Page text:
All Maverick Easter Eggs and References to the Original Top Gun

One of the most interesting aspects of Top Gun: Maverick this is how he bridged the generation gap so well. With the return of Tom Cruise as Pete “Maverick” Mitchell, he significantly evolved the franchise as his Navy crew had to destroy a uranium enrichment facility that used more advanced fighter jets than the ‘America. However, the movie didn’t ignore the past at all, sticking to what made the franchise’s first entry so successful in the ’80s. With that in mind, let’s break down the Easter eggs and references made to the first movie.


Maverick’s opening credits are a nod to the original Top Gun

maverickThe opening title sequence of High GunThe opening scene of, where American jets prepare for the skies. In addition to the same font, the same music was used: Harold Faltermeyer’s theme song, which switched to “Danger Zone” by Kenny Loggins. The opening also began with the Don Simpson/Jerry Bruckheimer Films lightning bolt logo. It was a tribute to them producing High Gun and a tribute to Simpson who died in 1996.

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Maverick’s old gear remained intact

The opening went to Maverick with all of his gear from the previous film, including his aviator goggles, bomber jacket, and that iconic Kawasaki Ninja motorcycle. Maverick always rode without a helmet, something he was called out for in the 1986 film, showing early on that he wasn’t one to follow the rules.

Penny was the Admiral’s daughter

Jennifer Connelly’s Penny is Maverick’s new love when he returned to the Top Gun program in Los Angeles. But she’s also a callback to the first movie where Goose taunted Maverick about “a story of high-speed passes over five air traffic control towers and an admiral’s daughter!” Goose referred to this girl as Penny, so Connelly’s role came full circle.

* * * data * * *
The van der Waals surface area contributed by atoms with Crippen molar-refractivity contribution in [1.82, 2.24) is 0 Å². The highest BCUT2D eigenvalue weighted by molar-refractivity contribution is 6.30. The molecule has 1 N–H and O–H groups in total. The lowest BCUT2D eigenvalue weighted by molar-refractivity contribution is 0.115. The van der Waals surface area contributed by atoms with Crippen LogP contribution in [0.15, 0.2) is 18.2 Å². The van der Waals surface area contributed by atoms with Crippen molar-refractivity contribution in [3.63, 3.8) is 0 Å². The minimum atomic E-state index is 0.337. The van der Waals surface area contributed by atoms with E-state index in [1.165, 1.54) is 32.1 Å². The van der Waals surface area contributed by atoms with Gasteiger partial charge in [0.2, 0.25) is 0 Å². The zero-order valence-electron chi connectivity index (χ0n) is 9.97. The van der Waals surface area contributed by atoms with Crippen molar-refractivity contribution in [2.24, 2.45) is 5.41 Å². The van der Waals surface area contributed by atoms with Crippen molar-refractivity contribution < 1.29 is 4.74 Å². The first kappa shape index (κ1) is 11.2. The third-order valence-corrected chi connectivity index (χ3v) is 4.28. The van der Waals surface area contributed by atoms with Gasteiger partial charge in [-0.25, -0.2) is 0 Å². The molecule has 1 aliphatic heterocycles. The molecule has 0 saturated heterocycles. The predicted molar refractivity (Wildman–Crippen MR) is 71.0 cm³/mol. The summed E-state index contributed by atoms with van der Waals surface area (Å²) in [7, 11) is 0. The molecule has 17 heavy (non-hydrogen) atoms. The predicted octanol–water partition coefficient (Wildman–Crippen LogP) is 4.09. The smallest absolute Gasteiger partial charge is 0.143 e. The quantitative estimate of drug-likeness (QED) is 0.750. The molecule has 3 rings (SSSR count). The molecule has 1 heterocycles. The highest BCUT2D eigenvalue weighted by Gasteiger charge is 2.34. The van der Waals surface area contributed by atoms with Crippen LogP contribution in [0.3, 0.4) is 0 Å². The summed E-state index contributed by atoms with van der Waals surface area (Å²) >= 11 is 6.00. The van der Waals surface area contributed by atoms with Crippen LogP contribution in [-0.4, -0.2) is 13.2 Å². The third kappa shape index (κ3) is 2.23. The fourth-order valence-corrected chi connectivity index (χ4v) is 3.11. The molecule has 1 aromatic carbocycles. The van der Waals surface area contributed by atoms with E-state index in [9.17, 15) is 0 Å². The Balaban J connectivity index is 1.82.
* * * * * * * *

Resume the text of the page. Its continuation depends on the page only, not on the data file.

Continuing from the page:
Pete always buzzed the tower in Maverick

“Tower hum” occurs when an aircraft flies close to the tower, usually for visual inspection and at slow speeds. However, Maverick repeatedly did this at high speed to annoy flight control and his superiors in his youth. The sequel had Maverick starting all over again, once again leaving superiors like Jon Hamm’s Admiral Cyclone angry that Pete wasn’t growing up.

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Goose’s ghost haunted the cast of Maverick

The Superior gun the sequel had many shots from the original of Goose’s death, as well as him singing Jerry Lee Lewis’ “Great Balls of Fire” to his family with Pete at a bar. Ironically, Goose’s son, Rooster, took the piano and sang that song at the bar as well. The movie also had Rooster looking at lots of footage of Goose and Pete, as well as his dead mother. Plus, Rooster rocked his dad’s mustache, not to mention he and Maverick talked to the ghost of Goose for inspiration. To top it off, Pete continued to relive the heartbreak of Goose’s poor ejection, compounded by some accusations doing the same after their jet was damaged in practice.


Iceman makes a tragic return in Top Gun: Maverick

The sequel also featured plenty of photos and flashbacks to Pete and Val Kilmer’s Iceman. Their rivalry drove the 1986 film, but this time Ice was a mentor. He inspired Pete to train new pilots, even joking with him about being the best pilot. Sadly, Iceman died in this off-screen film, nodding to Kilmer’s real-life battle with cancer. The closing credits also referred to him as “Ice”, nodding to his shortened nickname at the end of the first film.